Exit Device Basics

Exit devices are known by different names including the crash bar, panic bar, panic device, panic hardware, fire exit bolt, push bar and cross bar.


International Building Codes/International Fire Codes (IBC/IFC) requires a minimum of three-point latching for double-door openings without a mullion. This can be accomplished using different exit devices. For example, a common double-door application is a vertical rod exit device and a mortise exit device. The mortise lock exit device is the active leaf door and the vertical rod exit device is the inactive leaf exit device.

A mortise lock exit device can be installed with an Open Back strike plate. This configuration permits the inactive leaf of a double door opening to be opened without opening the active leaf as long as there is no astragal installed onto the active leaf.

However, if this type of installation has an astragal, a standard strike plate and door coordinator is required to make sure if both doors are opened, the vertical rod exit device equipped door will close and latch first. Then the mortise lock exit device leaf with the astragal will close and latch into the strike mounted onto the inactive door leaf.

Another option is two vertical rod exit devices that latch using top and bottom rods. They provide four point latching; satisfying codes for fire rated cross corridor doors. Cross corridor doors are pairs of doors that extend across the entire corridor.

For a pair of doors, Von Duprin manufactures three-point latching exit devices that are designed for electric latch retraction. The electrified latching mechanism is wired into a power door operator that when the activation signal is sent, the exit device retracts the top and bottom latch and a deadbolt in the mortised lock, permitting the doors to swing open.

For hospitals, hotels, concert halls, etc., cross corridor doors provide large clear openings for higher traffic applications and wide clear openings in order to transport patients in a bed or gurney. They also can provide a separation area and are installed in hallways at fire walls. Most cross corridor doors are single egress, both swing in the same direction.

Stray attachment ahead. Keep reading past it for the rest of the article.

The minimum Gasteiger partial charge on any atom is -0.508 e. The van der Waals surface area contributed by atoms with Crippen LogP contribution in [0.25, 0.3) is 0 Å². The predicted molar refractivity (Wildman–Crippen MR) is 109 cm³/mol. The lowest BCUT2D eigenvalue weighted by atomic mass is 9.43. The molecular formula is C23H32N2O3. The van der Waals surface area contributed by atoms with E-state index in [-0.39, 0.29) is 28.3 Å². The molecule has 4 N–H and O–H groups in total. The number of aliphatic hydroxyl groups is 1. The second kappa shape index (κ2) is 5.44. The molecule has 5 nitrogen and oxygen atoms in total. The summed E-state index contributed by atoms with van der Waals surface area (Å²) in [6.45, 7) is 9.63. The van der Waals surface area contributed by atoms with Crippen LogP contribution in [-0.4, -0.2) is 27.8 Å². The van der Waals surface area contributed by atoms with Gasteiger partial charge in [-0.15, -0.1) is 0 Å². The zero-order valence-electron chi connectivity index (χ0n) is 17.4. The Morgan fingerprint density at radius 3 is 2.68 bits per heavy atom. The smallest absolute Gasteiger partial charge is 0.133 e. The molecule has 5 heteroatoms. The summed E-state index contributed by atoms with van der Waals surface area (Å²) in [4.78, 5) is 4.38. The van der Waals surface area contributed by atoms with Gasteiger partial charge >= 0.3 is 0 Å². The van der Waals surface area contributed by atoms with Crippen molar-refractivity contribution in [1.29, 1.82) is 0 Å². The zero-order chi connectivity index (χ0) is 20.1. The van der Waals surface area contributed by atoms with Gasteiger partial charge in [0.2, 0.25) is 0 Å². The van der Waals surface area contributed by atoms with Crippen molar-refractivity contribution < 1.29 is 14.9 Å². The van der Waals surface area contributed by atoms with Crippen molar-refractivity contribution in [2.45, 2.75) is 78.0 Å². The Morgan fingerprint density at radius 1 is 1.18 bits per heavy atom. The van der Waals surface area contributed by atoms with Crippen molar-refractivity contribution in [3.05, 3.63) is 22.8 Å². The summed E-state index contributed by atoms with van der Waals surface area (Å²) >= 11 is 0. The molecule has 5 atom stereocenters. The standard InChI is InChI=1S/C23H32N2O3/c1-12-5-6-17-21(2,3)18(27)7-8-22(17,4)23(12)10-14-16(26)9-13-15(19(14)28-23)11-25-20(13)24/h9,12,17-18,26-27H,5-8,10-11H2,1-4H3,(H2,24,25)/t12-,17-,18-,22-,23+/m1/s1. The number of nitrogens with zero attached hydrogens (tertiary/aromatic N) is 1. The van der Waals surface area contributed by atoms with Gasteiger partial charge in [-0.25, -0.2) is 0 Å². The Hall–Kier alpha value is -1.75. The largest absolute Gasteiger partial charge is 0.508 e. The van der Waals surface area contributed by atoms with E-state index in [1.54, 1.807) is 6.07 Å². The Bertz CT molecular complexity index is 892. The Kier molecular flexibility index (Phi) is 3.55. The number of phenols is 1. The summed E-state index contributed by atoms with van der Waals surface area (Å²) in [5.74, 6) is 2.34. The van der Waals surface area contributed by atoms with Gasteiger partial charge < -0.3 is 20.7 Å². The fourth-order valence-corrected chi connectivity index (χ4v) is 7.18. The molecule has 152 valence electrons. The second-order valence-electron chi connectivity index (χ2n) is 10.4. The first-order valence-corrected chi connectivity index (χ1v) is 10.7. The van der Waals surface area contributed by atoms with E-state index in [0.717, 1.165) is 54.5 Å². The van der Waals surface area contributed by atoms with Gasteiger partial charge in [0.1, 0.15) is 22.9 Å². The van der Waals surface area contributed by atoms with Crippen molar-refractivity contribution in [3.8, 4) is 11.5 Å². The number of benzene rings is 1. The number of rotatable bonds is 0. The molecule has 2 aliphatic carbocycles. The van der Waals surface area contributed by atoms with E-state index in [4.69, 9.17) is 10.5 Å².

Cross corridor doors can be double egress as each door swings in the opposite direction. This configuration is not used on the exterior of a building, but typically in a firewall application. They can be useful for traffic control as each leaf swings in the direction of travel.

Another specialized application for an exit device is to delay egress for specific applications for either 15 or 30 seconds. They can be for infant areas in a hospital, museums or special applications. The Alarm Lock Sirenlock™ 715 has a 15 second delayed egress with instant 95db Dual Piezo alarm. In an actual emergency or fire, the 715 instantly sounds the alarm meeting NFPA 1012 Life Safety Code. Depending upon the codes, delayed egress requirements vary. Research your building codes and realize the LAHJ has the final word.

Alarmed exit devices sound an alarm when the device is operated. For example, the Detex ECL-230X Series Exit Control Locks are code compliant, one, two or three point panic devices with a 100 decibel alarm for secondary exits. These heavy duty exit devices are available with hinge side bolts that engage the door into the frame for additional protection.

The Sargent and Greenleaf Arm•A•Dor™ Panic Exit Device Series is designed to resist basic operational abuse and forced entry while maintaining minimal resistance for egress. The Arm•A•Dor meets life safety codes.

For specialized applications, single motion egress rim devices can be configured to a variety of access control devices including a high security combination lock. Lock One® LKM7000 Series high security rim devices from Lockmasters meet Department of Defense and National Industrial Security Program Operating Manual (NISPOM) specifications. These exit devices can be installed on inswing and outswing single or double hung doors.

Electric latch retraction has been available for a number of years being used on openings equipped with power operators. Until recently, electric latch retraction was powered by a solenoid. Solenoids require a surge of power to operate. Once the operation has been completed, less power is needed to maintain the operation. As a result, solenoid electric latch retraction is usually very noisy, an unwanted distraction. Motor driven electric latch retraction is quickly replacing solenoids as they require less power and are much quieter.

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